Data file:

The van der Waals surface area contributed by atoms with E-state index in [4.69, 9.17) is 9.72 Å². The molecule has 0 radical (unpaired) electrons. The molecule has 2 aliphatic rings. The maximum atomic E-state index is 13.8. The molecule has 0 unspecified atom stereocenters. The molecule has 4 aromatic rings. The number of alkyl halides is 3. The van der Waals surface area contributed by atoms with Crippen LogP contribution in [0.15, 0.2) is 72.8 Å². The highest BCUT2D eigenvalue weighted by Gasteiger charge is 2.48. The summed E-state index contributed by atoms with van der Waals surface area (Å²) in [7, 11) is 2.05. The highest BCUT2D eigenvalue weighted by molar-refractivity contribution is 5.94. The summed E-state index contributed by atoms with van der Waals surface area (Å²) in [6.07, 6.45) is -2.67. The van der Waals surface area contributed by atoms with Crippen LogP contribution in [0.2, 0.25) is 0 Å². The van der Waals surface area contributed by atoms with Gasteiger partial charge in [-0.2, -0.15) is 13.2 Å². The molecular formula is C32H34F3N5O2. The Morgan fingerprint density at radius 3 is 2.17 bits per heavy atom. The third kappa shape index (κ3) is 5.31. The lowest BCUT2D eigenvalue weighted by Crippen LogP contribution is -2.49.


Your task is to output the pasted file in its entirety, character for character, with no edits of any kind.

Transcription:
The van der Waals surface area contributed by atoms with E-state index in [4.69, 9.17) is 9.72 Å². The molecule has 0 radical (unpaired) electrons. The molecule has 2 aliphatic rings. The maximum atomic E-state index is 13.8. The molecule has 0 unspecified atom stereocenters. The molecule has 4 aromatic rings. The number of alkyl halides is 3. The van der Waals surface area contributed by atoms with Crippen LogP contribution in [0.15, 0.2) is 72.8 Å². The highest BCUT2D eigenvalue weighted by Gasteiger charge is 2.48. The summed E-state index contributed by atoms with van der Waals surface area (Å²) in [7, 11) is 2.05. The highest BCUT2D eigenvalue weighted by molar-refractivity contribution is 5.94. The summed E-state index contributed by atoms with van der Waals surface area (Å²) in [6.07, 6.45) is -2.67. The van der Waals surface area contributed by atoms with Crippen LogP contribution in [0.2, 0.25) is 0 Å². The van der Waals surface area contributed by atoms with Gasteiger partial charge in [-0.2, -0.15) is 13.2 Å². The molecular formula is C32H34F3N5O2. The Morgan fingerprint density at radius 3 is 2.17 bits per heavy atom. The third kappa shape index (κ3) is 5.31. The lowest BCUT2D eigenvalue weighted by Crippen LogP contribution is -2.49.